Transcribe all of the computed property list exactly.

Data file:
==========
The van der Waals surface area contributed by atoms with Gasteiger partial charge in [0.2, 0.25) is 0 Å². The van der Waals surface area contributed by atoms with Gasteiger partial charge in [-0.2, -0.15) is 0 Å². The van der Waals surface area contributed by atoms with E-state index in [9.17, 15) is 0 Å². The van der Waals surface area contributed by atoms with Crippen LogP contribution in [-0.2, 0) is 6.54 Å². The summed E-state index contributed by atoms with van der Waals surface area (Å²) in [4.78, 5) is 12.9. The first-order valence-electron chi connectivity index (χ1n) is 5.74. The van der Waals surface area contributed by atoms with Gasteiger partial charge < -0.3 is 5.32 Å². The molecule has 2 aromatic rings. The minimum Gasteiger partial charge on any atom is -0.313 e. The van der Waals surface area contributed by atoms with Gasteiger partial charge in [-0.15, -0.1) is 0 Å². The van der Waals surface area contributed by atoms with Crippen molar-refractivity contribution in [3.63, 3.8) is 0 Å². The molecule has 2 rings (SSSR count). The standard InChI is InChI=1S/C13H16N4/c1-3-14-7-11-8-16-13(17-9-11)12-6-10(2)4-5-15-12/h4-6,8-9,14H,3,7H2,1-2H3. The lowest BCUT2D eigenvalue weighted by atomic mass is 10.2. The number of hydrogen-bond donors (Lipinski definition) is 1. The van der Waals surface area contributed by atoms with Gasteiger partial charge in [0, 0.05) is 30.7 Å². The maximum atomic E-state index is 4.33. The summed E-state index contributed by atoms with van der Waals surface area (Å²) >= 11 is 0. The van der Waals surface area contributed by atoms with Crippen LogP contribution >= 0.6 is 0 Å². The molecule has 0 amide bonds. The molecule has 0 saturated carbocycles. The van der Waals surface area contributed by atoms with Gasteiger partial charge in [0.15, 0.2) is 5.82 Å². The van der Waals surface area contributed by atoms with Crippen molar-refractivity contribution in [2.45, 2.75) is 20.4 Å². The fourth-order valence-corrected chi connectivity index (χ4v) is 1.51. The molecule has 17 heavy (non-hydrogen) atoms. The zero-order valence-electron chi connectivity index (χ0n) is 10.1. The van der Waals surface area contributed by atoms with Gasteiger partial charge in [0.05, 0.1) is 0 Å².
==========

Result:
The van der Waals surface area contributed by atoms with Gasteiger partial charge in [0.2, 0.25) is 0 Å². The van der Waals surface area contributed by atoms with Gasteiger partial charge in [-0.2, -0.15) is 0 Å². The van der Waals surface area contributed by atoms with E-state index in [9.17, 15) is 0 Å². The van der Waals surface area contributed by atoms with Crippen LogP contribution in [-0.2, 0) is 6.54 Å². The summed E-state index contributed by atoms with van der Waals surface area (Å²) in [4.78, 5) is 12.9. The first-order valence-electron chi connectivity index (χ1n) is 5.74. The van der Waals surface area contributed by atoms with Gasteiger partial charge < -0.3 is 5.32 Å². The molecule has 2 aromatic rings. The minimum Gasteiger partial charge on any atom is -0.313 e. The van der Waals surface area contributed by atoms with Gasteiger partial charge in [-0.15, -0.1) is 0 Å². The van der Waals surface area contributed by atoms with Crippen molar-refractivity contribution in [3.63, 3.8) is 0 Å². The molecule has 2 rings (SSSR count). The standard InChI is InChI=1S/C13H16N4/c1-3-14-7-11-8-16-13(17-9-11)12-6-10(2)4-5-15-12/h4-6,8-9,14H,3,7H2,1-2H3. The lowest BCUT2D eigenvalue weighted by atomic mass is 10.2. The number of hydrogen-bond donors (Lipinski definition) is 1. The van der Waals surface area contributed by atoms with Gasteiger partial charge in [0, 0.05) is 30.7 Å². The maximum atomic E-state index is 4.33. The summed E-state index contributed by atoms with van der Waals surface area (Å²) >= 11 is 0. The van der Waals surface area contributed by atoms with Crippen LogP contribution >= 0.6 is 0 Å². The molecule has 0 amide bonds. The molecule has 0 saturated carbocycles. The van der Waals surface area contributed by atoms with Gasteiger partial charge in [0.15, 0.2) is 5.82 Å². The van der Waals surface area contributed by atoms with Crippen molar-refractivity contribution in [2.45, 2.75) is 20.4 Å². The fourth-order valence-corrected chi connectivity index (χ4v) is 1.51. The molecule has 17 heavy (non-hydrogen) atoms. The zero-order valence-electron chi connectivity index (χ0n) is 10.1. The van der Waals surface area contributed by atoms with Gasteiger partial charge in [0.05, 0.1) is 0 Å².